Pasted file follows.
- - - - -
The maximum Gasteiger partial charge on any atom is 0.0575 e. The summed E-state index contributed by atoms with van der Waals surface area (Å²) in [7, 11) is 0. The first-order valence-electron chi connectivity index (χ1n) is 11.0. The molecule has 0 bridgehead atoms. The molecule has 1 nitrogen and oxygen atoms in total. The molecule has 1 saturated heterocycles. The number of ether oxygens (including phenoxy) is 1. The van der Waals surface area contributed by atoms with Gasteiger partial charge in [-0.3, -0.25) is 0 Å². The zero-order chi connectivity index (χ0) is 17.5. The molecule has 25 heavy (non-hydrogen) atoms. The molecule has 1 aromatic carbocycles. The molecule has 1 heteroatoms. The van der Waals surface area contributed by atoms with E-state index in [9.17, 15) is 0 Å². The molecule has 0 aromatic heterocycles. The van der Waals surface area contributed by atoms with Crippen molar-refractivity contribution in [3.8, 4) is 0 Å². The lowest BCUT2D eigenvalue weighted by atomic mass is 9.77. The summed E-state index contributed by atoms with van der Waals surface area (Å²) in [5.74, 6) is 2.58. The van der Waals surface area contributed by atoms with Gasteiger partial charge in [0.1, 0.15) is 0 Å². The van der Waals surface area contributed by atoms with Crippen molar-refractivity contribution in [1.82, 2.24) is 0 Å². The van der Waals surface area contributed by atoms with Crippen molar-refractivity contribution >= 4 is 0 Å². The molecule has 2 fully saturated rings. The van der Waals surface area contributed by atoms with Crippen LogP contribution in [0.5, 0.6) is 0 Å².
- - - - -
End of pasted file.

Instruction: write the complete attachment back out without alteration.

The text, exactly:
The maximum Gasteiger partial charge on any atom is 0.0575 e. The summed E-state index contributed by atoms with van der Waals surface area (Å²) in [7, 11) is 0. The first-order valence-electron chi connectivity index (χ1n) is 11.0. The molecule has 0 bridgehead atoms. The molecule has 1 nitrogen and oxygen atoms in total. The molecule has 1 saturated heterocycles. The number of ether oxygens (including phenoxy) is 1. The van der Waals surface area contributed by atoms with Gasteiger partial charge in [-0.3, -0.25) is 0 Å². The zero-order chi connectivity index (χ0) is 17.5. The molecule has 25 heavy (non-hydrogen) atoms. The molecule has 1 aromatic carbocycles. The molecule has 1 heteroatoms. The van der Waals surface area contributed by atoms with E-state index in [9.17, 15) is 0 Å². The molecule has 0 aromatic heterocycles. The van der Waals surface area contributed by atoms with Crippen molar-refractivity contribution in [3.8, 4) is 0 Å². The lowest BCUT2D eigenvalue weighted by atomic mass is 9.77. The summed E-state index contributed by atoms with van der Waals surface area (Å²) in [5.74, 6) is 2.58. The van der Waals surface area contributed by atoms with Gasteiger partial charge in [0.1, 0.15) is 0 Å². The van der Waals surface area contributed by atoms with Crippen molar-refractivity contribution in [1.82, 2.24) is 0 Å². The van der Waals surface area contributed by atoms with Crippen molar-refractivity contribution >= 4 is 0 Å². The molecule has 2 fully saturated rings. The van der Waals surface area contributed by atoms with Crippen LogP contribution in [0.5, 0.6) is 0 Å².